Haffenreffer Museum of Anthropology

Mellon Grant to fund Preservation and Reorganization

Mellon grant to fund preservation, reorganization of Native American collections
This article was originally published April 9, 2018 by News at Brown - read the original.

Elk skin Sioux dress
The grant will help the Haffenreffer Museum preserve holdings like this elk skin Sioux dress, which was collected from the Pine Ridge Reservation in South Dakota in 1929.

With a new $500,000 grant from the Andrew W. Mellon Foundation, Brown University’s Haffenreffer Museum of Anthropology will launch a four-year project that will strengthen scholarship on the Museum’s Native American and indigenous collections and make them more accessible.

The project will enable Museum staff to document, conserve and reorganize the ethnographic and archaeological objects in the Haffenreffer collections, including textiles and photographs, so they are easier for researchers to work with and more readily available for public engagement.

“We are thrilled to have received this grant,” said Robert Preucel, Director of the Haffenreffer Museum. “It will make our collections more accessible for research, teaching and public exhibition and enhance Brown University’s commitment to Native American and indigenous studies.” 

The Haffenreffer Museum, founded in 1956, sponsors original research, innovative teaching and public education while stewarding a collection of over one million archaeological and ethnographic objects, Preucel said. Its mission is to educate the Brown community and the general public about similarities and differences in human societies and to promote cross-cultural understanding.

Octopus bag
This octopus bag originates from the Athabascan or Plains Cree people of northern Canada. It was collected in 1894 by Emma Shaw Colcleugh, and purchased in 1930 by Rudolf F. Haffenreffer.

Among the Museum’s holdings are Native American textile collections that are an especially valuable resource for understanding weaving traditions, costume and cultural identity, and ritual practice, according to Preucel. They range from Chilkat blankets of the Pacific Northwest to woven rugs and blankets from the American Southwest, and from the richly decorated textiles of Mexico, Guatemala and the Kuna of Panama to the elaborately woven masterworks — both ancient and modern — of Andean South America.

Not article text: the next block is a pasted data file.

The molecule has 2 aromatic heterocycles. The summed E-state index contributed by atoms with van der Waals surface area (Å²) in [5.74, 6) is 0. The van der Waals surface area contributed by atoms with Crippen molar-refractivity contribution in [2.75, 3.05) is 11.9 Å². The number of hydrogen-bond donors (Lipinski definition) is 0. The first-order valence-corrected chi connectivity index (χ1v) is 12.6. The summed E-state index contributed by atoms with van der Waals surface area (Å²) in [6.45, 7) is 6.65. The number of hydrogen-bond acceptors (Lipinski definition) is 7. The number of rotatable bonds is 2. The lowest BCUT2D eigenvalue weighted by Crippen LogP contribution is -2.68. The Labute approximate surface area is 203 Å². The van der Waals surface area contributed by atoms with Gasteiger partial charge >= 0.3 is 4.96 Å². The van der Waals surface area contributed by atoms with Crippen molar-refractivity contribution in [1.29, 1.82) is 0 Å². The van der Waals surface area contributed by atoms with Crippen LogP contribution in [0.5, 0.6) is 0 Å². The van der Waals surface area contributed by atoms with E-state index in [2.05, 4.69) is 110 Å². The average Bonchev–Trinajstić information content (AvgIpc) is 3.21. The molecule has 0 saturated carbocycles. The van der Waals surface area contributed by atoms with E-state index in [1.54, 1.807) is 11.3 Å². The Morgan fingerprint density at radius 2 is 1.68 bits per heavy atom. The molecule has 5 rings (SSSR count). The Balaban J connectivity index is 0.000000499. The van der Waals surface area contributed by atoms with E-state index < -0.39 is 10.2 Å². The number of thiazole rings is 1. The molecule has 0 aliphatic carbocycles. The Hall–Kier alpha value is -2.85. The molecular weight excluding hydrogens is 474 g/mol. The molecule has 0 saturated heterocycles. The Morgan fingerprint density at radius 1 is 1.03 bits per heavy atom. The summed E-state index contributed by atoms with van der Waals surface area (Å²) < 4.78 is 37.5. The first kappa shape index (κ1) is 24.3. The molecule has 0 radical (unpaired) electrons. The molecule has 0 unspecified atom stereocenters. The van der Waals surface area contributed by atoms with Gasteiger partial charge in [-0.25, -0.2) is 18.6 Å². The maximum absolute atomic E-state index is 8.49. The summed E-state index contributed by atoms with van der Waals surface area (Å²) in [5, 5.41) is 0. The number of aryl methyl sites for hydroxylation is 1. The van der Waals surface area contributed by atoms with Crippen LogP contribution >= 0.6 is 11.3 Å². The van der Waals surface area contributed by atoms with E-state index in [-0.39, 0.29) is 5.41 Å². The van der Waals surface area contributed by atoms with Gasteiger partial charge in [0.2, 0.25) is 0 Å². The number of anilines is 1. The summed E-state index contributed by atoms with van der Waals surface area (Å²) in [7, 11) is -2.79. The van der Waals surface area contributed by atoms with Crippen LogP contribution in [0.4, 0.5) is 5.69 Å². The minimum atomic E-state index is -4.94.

In addition to these collections, the Mellon grant will enable the Museum to reorganize and rehouse late collector Rudolf Haffenreffer’s vast trove of archaeological specimens from New England, especially the Narragansett basin.

“Ongoing analyses of Haffenreffer’s artifacts are providing new information on cultural developments and responses to climate change and global sea level rise at the end of the last Ice Age,” said Kevin Smith, Deputy Director of the Museum. “Through careful reorganization of his collections, there is obvious potential for creating new knowledge and research opportunities for understanding changing patterns of Native American settlement and cultural change over 13,000 years.”

The Mellon grant will help steward these artifacts, preserve the beadwork and organic materials, and advance research and scholarship. These efforts coincide with the establishment of a Native American and Indigenous Studies Initiative at Brown (NAISAB), an interdisciplinary undertaking intended to foster scholarship about and with Native American communities.